1. Basilica Cistern: This is hands down the best thing I saw in Turkey. The effect of the lights over water underground is surreal and just beautiful. As a bonus, you get to see a statue of Medusa (if, like me, you’ve spent half your life being compared to her, it’s fun to stand next to the signboard that says ‘Medusa’ with the arrow pointing to you).

Basilica Cistern

I must end by saying that while Istanbul is a great city, it still wasn’t the best place I visited in Turkey. So if you decide to plan a trip, make sure you go beyond Istanbul, and explore more of the country (and hopefully, I will get around to posting my favorites from the other parts of Turkey too).

Of buildings, urban art and breathtaking views (Chicago)

So you’re in Chicago, and you’re contemplating a visit to the numerous museums (oh the T-Rex, and the White Whale and what-not), maybe the Lincoln Park Zoo, and of course you want your picture on the Skydeck Ledge. But wait. Are you one of those people who went to NYC and skipped the Natural History museum for the Met? Are you thinking of spending a day at the Art Institute?

I’d suggest you start out by taking what is probably the best way to walk through Chicago – the Art Loop tour on Wikitravel. It’s free, and allows you to see how urban spaces are used by people. If you have an architect friend to show you her favorite picks, that’s even better! I personally loved the Picasso statue and the Flamingo (both of which are mentioned on this itinerary). And I really liked the humongous US Post Office building (that I only got to see because of my friend). In times where most forms of offline communication (the telegraph) are being discontinued, this building highlights the resilience of the postal system.

Once you are done walking through the streets and checking out the sculptures, including the usual suspects like ‘The Bean’ and Crown Fountain, you are ready to go spend an entire day at the Art Institute. There’s an Impressionism and Fashion exhibit going on right now that’s getting great reviews (I skipped it here because I saw it at the Met a few months ago). If you’re short on time, the Art Institute provides you with a one hour highlights option. Be sure to spend some time in their sculpture garden.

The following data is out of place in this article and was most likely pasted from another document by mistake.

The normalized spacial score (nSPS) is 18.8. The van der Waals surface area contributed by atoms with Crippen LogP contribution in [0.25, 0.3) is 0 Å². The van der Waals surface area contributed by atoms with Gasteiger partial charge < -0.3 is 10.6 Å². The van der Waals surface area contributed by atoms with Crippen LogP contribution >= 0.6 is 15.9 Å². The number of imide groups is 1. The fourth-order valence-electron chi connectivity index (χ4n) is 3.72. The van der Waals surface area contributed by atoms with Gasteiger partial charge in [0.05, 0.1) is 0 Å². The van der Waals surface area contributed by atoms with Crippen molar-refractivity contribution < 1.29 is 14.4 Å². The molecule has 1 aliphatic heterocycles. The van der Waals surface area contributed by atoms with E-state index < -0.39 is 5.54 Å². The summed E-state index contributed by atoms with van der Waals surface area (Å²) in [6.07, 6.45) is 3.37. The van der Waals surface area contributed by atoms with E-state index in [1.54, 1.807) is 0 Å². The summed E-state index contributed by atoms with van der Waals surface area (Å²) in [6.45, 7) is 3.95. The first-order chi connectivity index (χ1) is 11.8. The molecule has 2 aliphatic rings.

If you are still not in love with this city, I recommend the River and Lake combined cruise that gives you an insight into the stories behind the skyscrapers. And then, you are finally ready to be a regular tourist and go to the Skydeck Ledge (so over-rated!) and the Hancock Center (tip – go to the Signature Lounge, get a drink and enjoy the views. Don’t bother paying for the observatory. Also, if you are a woman, the Ladies Restroom has the BEST view). You can also get a great view from the top of the Ferris Wheel at Navy Pier. But be warned – unlike the Seattle Ferris Wheel, this one only does one rotation. Go to Chicago for the art and the architecture. Stay away from the deep dish pizza (so over rated!).

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Of Safety in India and Abroad

I’ve been seeing this story / blogpost shared on FB which describes the life of a girl in India and how she faces harassment at different stages of her life. The post goes on to describe her relief at being abroad, and how she breaks down when she realizes she has to move back to India with her baby daughter. Somehow, I cannot read this and agree that I feel safer just because I’m not in India (and this is coming from someone who spent 4 years in the NCR, widely known as the most unsafe place for women).

There are parts of town I wouldn’t venture to by myself even in the US, and there are transit systems I wouldn’t take (my relatives in Chicago just told me not to take public transport here at night). A friend of mine was approached by a guy who said “Will you give me a hug?” at a bus stop at 10AM – none of the bystanders batted an eyelid when she said no, and when he kept hanging around waiting for her to change her mind. A guy who kept repeating “Why won’t you look at me, beautiful?” followed me from the exit at a BART station till I got into a waiting car just outside. The guy who slyly stares at me on the BART and then quietly moves away when I glare at him. Maybe these are all harmless incidents, maybe not, but the point I am trying to make is that all this media hype makes me feel as though people truly believe India is the most unsafe country for a woman (and that isn’t true). Which is why I feel like this article is a far more balanced view on the subject.

Yes, we need to protest about ensuring that molesters and rapists don’t go away scot-free. But we should also acknowledge that the root cause of the issue lies in societal structures, as she rightly points out. And so I’d like to ask the people who write these maudlin posts whether they truly believe that they are safer abroad (and if so, what do they say when they read about what happened to this poor guy?) or whether they’d just like to believe that. More importantly, maybe it’s time we examined the issue of blaming the victim, and tried to address the root causes instead.